When was the last time you flew a kite? What did your kite look like?
Some people think flying kites is fun. Others find trying to fly kites to be quite frustrating. What word would you use to describe this experience? Why?
As the article pointed out, the purpose and history of kite flying varies around the world. Which example in the article would you like to learn more about? Why?
In the article, Richard Dermer compares stunt kite competitions to ice skating and gymnastics. Do you think this is a good comparison? Why or why not?
- Prior to conducting this activity, you may wish to make copies of the National Museum of American History's "Make Your Own Fish Kite" activity. You will also need to gather a variety of kite-making supplies.
- Draw a generic picture of a kite on the board. It should be diamond shaped with a cross in the middle and a long tail. Poll the class to see how many students have seen pictures of kites that look like this. Then encourage students to think about the last time they saw a kite. Did that kite look like the one you drew? If not, how was it different?
- Remind the class that, as the article pointed out, kites went through a developmental phase in the '80s and '90s. They got better as newer, lighter, stronger materials were being developed. That made it possible for designers to build new types of kites in all sorts of shapes.
- Give students a copy of the "Make Your Own Fish Kite" activity or have students conduct research to find a kite-making plan of their own. Provide the necessary supplies and give students time to design and create their own kites. Tell students that they can follow the instructions they found or they can make modifications. But warn them that each change they make could affect how well their kite can fly.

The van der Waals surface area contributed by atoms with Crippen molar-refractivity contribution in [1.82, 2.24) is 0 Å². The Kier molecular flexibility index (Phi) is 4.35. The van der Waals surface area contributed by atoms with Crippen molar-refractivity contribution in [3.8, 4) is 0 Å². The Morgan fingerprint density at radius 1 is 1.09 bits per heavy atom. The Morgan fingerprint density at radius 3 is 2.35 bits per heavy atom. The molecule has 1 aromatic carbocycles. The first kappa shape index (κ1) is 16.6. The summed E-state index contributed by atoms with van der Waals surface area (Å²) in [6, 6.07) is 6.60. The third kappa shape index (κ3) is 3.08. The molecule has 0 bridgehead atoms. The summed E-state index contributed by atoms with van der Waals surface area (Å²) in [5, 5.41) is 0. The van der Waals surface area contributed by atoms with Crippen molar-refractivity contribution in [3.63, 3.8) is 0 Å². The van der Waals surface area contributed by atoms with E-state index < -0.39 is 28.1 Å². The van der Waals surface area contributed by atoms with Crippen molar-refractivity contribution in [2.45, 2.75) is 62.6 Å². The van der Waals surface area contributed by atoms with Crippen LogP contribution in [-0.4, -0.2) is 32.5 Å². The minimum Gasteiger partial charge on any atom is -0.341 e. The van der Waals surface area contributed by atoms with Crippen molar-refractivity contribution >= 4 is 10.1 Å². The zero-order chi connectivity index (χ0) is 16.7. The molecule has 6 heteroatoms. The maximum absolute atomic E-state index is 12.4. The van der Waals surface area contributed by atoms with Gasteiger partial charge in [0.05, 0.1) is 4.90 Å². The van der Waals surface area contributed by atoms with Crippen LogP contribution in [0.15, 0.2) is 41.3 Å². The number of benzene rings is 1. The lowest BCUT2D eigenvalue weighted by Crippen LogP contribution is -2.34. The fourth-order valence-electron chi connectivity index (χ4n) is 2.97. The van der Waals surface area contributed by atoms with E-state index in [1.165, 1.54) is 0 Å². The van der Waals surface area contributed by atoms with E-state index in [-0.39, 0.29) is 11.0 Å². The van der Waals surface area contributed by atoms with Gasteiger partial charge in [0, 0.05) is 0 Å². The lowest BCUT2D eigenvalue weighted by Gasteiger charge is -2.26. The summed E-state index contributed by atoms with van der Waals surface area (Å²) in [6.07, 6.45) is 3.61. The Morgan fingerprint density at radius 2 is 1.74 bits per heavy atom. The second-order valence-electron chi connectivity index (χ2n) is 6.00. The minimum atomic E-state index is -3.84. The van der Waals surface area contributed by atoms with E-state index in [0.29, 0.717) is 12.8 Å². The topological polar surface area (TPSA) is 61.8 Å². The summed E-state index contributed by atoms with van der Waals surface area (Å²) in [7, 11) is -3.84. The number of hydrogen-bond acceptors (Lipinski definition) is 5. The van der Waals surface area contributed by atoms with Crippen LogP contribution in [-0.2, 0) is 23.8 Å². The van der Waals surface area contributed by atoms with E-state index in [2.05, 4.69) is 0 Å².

CUSTOMIZE THE LESSON:
The lessons in this issue of From Art to Zoo, which are geared toward elementary and middle school students, introduce kites and kiting into the classroom. Students learn the history of kites, write kite poems and stories and build kites of their own.
In this teacher-created lesson from the Cooper-Hewitt, Smithsonian Design Museum, high school students use everyday materials to design and build a kite—one that is based on their research into kites through history. After testing the kite, they “go back to the drawing board” to improve their designs.
Did you know that the first aeronautical object in the National Air and Space Museum’s collection was a kite acquired in 1876? Watch this Smithsonian video to learn how kites fly and about their importance to aviation history.
Paul Garber, aviation enthusiast and skillful kite- and model-maker, is a legend around the National Air and Space Museum. Read this article from the museum to learn why.
What makes an airplane fly? How does a spacecraft stay in orbit? Why does a balloon float in the air? Invite students to explore this exhibit from the National Air and Space Museum to find out.
If researchers were to figure out how to harness the power of ocean currents, there is ample energy to be had there. Read this Smithsonian magazine article to learn how kites may be able to help.